Entropy is a fundamental thermodynamic quantity that is a measure of the accessible microstates available to a system, with the stability of a system determined by the magnitude of the total entropy of the system. This is valid across truly mind boggling length scales, from nanoparticles to galaxies. However, quantitative measurements of entropy change using calorimetry are predominantly macroscopic, with direct atomic-scale measurements being exceedingly rare. Here, we experimentally quantify the polar configurational entropy (in meV/K) using sub-angstrom resolution aberration corrected scanning transmission electron microscopy in a single crystal of the prototypical ferroelectric LiNbO3 through the quantification of the niobium and oxygen atom column deviations from their paraelectric positions. Significant excursions of the niobium-oxygen polar displacement away from its symmetry-constrained direction are seen in single domain regions which increase in the proximity of domain walls. Combined with first-principles theory plus mean field effective Hamiltonian methods, we demonstrate the variability in the polar order parameter, which is stabilized by an increase in the magnitude of the configurational entropy. This study presents a powerful tool to quantify entropy from atomic displacements and demonstrates its dominant role in local symmetry breaking at finite temperatures in classic, nominally Ising ferroelectrics.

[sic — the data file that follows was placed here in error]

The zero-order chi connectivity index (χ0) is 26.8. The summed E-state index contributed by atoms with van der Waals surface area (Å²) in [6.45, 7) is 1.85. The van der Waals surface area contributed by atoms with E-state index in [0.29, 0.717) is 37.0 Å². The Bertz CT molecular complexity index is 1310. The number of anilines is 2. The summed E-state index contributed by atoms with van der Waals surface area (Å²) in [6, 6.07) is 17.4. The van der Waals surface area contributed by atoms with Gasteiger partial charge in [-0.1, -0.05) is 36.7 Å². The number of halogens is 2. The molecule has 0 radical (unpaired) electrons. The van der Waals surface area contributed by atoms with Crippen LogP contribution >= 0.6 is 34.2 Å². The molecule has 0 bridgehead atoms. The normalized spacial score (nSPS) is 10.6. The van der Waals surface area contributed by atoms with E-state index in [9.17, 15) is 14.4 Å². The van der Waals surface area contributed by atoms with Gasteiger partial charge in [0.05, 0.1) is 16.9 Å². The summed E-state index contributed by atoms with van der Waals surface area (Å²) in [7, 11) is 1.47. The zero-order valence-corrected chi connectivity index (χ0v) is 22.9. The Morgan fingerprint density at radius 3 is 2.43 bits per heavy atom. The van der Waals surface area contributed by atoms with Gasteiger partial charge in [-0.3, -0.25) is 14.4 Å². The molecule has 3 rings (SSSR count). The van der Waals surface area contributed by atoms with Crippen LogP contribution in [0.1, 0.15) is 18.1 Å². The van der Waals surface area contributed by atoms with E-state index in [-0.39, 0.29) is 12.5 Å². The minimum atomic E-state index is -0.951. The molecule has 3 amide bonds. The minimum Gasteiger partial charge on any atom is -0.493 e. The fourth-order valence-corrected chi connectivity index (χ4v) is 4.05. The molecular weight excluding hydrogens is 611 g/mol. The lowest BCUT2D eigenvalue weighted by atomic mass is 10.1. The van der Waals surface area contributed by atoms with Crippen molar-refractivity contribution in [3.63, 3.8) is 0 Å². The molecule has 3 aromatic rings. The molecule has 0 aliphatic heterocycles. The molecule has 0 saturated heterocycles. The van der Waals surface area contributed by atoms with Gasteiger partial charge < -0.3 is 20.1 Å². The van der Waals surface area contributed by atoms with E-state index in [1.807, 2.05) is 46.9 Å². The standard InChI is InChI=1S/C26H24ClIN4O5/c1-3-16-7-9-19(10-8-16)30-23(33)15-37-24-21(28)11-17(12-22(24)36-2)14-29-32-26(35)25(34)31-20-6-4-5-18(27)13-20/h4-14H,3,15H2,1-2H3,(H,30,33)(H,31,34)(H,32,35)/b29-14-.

All Science Journal Classification (ASJC) codes
- Electronic, Optical and Magnetic Materials
- Condensed Matter Physics